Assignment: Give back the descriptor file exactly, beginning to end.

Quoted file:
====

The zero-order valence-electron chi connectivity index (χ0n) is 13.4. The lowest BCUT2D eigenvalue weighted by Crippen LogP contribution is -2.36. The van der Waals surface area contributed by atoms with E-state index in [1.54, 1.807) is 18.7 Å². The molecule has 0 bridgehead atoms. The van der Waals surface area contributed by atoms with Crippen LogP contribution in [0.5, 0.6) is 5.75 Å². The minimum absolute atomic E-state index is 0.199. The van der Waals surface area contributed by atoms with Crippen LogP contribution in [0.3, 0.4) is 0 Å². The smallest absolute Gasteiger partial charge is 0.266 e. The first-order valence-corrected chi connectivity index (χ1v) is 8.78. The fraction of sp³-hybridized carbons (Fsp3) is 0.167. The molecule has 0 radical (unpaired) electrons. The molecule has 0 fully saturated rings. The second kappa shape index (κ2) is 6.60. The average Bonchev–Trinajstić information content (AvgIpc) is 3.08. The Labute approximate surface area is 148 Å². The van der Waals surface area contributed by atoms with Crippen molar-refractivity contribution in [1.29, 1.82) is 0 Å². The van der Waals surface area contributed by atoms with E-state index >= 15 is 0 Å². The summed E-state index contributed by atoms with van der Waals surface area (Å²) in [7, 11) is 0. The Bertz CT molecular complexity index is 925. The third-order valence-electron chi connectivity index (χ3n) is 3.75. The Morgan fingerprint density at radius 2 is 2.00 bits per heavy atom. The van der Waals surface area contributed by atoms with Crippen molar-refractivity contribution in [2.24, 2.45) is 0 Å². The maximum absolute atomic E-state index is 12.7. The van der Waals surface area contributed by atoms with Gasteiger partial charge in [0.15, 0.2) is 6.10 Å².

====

The zero-order valence-electron chi connectivity index (χ0n) is 13.4. The lowest BCUT2D eigenvalue weighted by Crippen LogP contribution is -2.36. The van der Waals surface area contributed by atoms with E-state index in [1.54, 1.807) is 18.7 Å². The molecule has 0 bridgehead atoms. The van der Waals surface area contributed by atoms with Crippen LogP contribution in [0.5, 0.6) is 5.75 Å². The minimum absolute atomic E-state index is 0.199. The van der Waals surface area contributed by atoms with Crippen LogP contribution in [0.3, 0.4) is 0 Å². The smallest absolute Gasteiger partial charge is 0.266 e. The first-order valence-corrected chi connectivity index (χ1v) is 8.78. The fraction of sp³-hybridized carbons (Fsp3) is 0.167. The molecule has 0 radical (unpaired) electrons. The molecule has 0 fully saturated rings. The second kappa shape index (κ2) is 6.60. The average Bonchev–Trinajstić information content (AvgIpc) is 3.08. The Labute approximate surface area is 148 Å². The van der Waals surface area contributed by atoms with Crippen molar-refractivity contribution in [1.29, 1.82) is 0 Å². The van der Waals surface area contributed by atoms with E-state index >= 15 is 0 Å². The summed E-state index contributed by atoms with van der Waals surface area (Å²) in [7, 11) is 0. The Bertz CT molecular complexity index is 925. The third-order valence-electron chi connectivity index (χ3n) is 3.75. The Morgan fingerprint density at radius 2 is 2.00 bits per heavy atom. The van der Waals surface area contributed by atoms with Crippen molar-refractivity contribution in [2.24, 2.45) is 0 Å². The maximum absolute atomic E-state index is 12.7. The van der Waals surface area contributed by atoms with Gasteiger partial charge in [0.15, 0.2) is 6.10 Å².